Jean Watkins discusses the importance of helping employees navigate the emotional and practical challenges that accompany a bereavement, so as to minimise the potential for stress and mental health issues during a vulnerable time.
The Covid-19 crisis has been a stressful period for many, challenging both those who have previously experienced poor mental health and those who haven’t.
About the author
Jean Watkins is head of bereavement at the National Bereavement Service
For those who have suffered a bereavement during this difficult period, whether from the virus or from other causes, the impact of the pandemic has been even greater, with the distress of losing a loved one amplified by restrictions on funerals and, in many cases, an inability to say goodbye.
The crisis has brought an often-overlooked occupational health issue to the fore: bereavement is one of the most stressful and emotionally difficult times in anyone’s life and yet few companies have policies to address it or strategies to help their employees cope.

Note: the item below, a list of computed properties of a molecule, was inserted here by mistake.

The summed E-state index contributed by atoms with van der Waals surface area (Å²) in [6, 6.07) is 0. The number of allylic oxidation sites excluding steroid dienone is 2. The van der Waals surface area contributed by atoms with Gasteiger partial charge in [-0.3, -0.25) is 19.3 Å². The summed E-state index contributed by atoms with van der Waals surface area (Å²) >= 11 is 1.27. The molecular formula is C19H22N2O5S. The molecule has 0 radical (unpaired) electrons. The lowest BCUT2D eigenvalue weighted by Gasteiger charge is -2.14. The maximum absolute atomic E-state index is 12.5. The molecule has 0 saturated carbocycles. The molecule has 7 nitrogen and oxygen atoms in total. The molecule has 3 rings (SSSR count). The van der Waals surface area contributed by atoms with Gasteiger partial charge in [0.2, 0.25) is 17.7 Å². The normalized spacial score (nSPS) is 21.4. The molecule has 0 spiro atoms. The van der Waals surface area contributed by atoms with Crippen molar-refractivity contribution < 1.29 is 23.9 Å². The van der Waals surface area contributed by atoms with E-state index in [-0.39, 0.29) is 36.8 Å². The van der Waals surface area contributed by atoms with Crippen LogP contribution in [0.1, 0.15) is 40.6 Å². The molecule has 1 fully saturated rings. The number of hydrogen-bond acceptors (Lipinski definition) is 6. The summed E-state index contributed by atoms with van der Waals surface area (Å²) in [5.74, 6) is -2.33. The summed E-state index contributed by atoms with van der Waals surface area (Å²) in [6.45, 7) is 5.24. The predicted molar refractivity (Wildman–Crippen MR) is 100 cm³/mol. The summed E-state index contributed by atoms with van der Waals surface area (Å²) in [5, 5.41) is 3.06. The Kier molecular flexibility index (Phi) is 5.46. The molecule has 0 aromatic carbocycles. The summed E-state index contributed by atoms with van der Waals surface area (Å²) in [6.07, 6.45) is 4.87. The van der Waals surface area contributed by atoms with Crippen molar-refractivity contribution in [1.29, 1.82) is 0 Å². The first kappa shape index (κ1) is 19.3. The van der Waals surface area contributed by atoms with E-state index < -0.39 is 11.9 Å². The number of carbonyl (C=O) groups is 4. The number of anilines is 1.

Not only can this lead to mental health problems that can have far-reaching and long-term implications for the employee; it can also result in poor productivity, management issues and sick leave absences for the employer.
At a time when stress, anxiety and depression are affecting so many, now is the time to consider what needs to be done to support those coping with both the grief and practical considerations involved in the loss of a loved one.
Occupational health professionals have a key role to play in educating employers on the triggers that can lead to poor mental health following a bereavement and encouraging them to put plans in place to support health and wellbeing in order to protect people and productivity.